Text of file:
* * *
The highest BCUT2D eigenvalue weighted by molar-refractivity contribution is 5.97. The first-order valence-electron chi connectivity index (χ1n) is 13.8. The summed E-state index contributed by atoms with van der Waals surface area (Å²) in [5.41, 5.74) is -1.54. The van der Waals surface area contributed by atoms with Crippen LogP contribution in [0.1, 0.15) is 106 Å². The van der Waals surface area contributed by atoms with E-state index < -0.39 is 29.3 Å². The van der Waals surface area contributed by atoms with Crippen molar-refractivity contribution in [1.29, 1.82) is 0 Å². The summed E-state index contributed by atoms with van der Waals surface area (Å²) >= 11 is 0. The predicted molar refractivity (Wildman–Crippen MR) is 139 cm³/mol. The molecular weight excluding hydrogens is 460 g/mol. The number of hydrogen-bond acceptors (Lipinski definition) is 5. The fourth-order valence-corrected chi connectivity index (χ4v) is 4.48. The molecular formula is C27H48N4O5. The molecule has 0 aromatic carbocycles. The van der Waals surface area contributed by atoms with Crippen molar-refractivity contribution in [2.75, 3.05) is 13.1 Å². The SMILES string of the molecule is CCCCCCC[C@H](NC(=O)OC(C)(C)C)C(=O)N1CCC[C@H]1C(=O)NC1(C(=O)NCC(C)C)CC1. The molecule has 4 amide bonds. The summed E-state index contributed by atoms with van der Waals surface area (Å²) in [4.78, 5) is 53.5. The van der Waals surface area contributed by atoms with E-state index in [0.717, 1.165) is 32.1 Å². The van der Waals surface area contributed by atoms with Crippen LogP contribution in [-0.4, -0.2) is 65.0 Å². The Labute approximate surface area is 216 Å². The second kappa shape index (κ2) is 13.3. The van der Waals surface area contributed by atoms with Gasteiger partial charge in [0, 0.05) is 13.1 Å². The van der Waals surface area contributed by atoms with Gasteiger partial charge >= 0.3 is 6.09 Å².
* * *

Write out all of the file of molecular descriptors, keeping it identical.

The highest BCUT2D eigenvalue weighted by molar-refractivity contribution is 5.97. The first-order valence-electron chi connectivity index (χ1n) is 13.8. The summed E-state index contributed by atoms with van der Waals surface area (Å²) in [5.41, 5.74) is -1.54. The van der Waals surface area contributed by atoms with Crippen LogP contribution in [0.1, 0.15) is 106 Å². The van der Waals surface area contributed by atoms with E-state index < -0.39 is 29.3 Å². The van der Waals surface area contributed by atoms with Crippen molar-refractivity contribution in [1.29, 1.82) is 0 Å². The summed E-state index contributed by atoms with van der Waals surface area (Å²) >= 11 is 0. The predicted molar refractivity (Wildman–Crippen MR) is 139 cm³/mol. The molecular weight excluding hydrogens is 460 g/mol. The number of hydrogen-bond acceptors (Lipinski definition) is 5. The fourth-order valence-corrected chi connectivity index (χ4v) is 4.48. The molecular formula is C27H48N4O5. The molecule has 0 aromatic carbocycles. The van der Waals surface area contributed by atoms with Crippen molar-refractivity contribution in [2.75, 3.05) is 13.1 Å². The SMILES string of the molecule is CCCCCCC[C@H](NC(=O)OC(C)(C)C)C(=O)N1CCC[C@H]1C(=O)NC1(C(=O)NCC(C)C)CC1. The molecule has 4 amide bonds. The summed E-state index contributed by atoms with van der Waals surface area (Å²) in [4.78, 5) is 53.5. The van der Waals surface area contributed by atoms with E-state index in [0.717, 1.165) is 32.1 Å². The van der Waals surface area contributed by atoms with Crippen LogP contribution in [-0.4, -0.2) is 65.0 Å². The Labute approximate surface area is 216 Å². The second kappa shape index (κ2) is 13.3. The van der Waals surface area contributed by atoms with Gasteiger partial charge in [0, 0.05) is 13.1 Å². The van der Waals surface area contributed by atoms with Gasteiger partial charge >= 0.3 is 6.09 Å².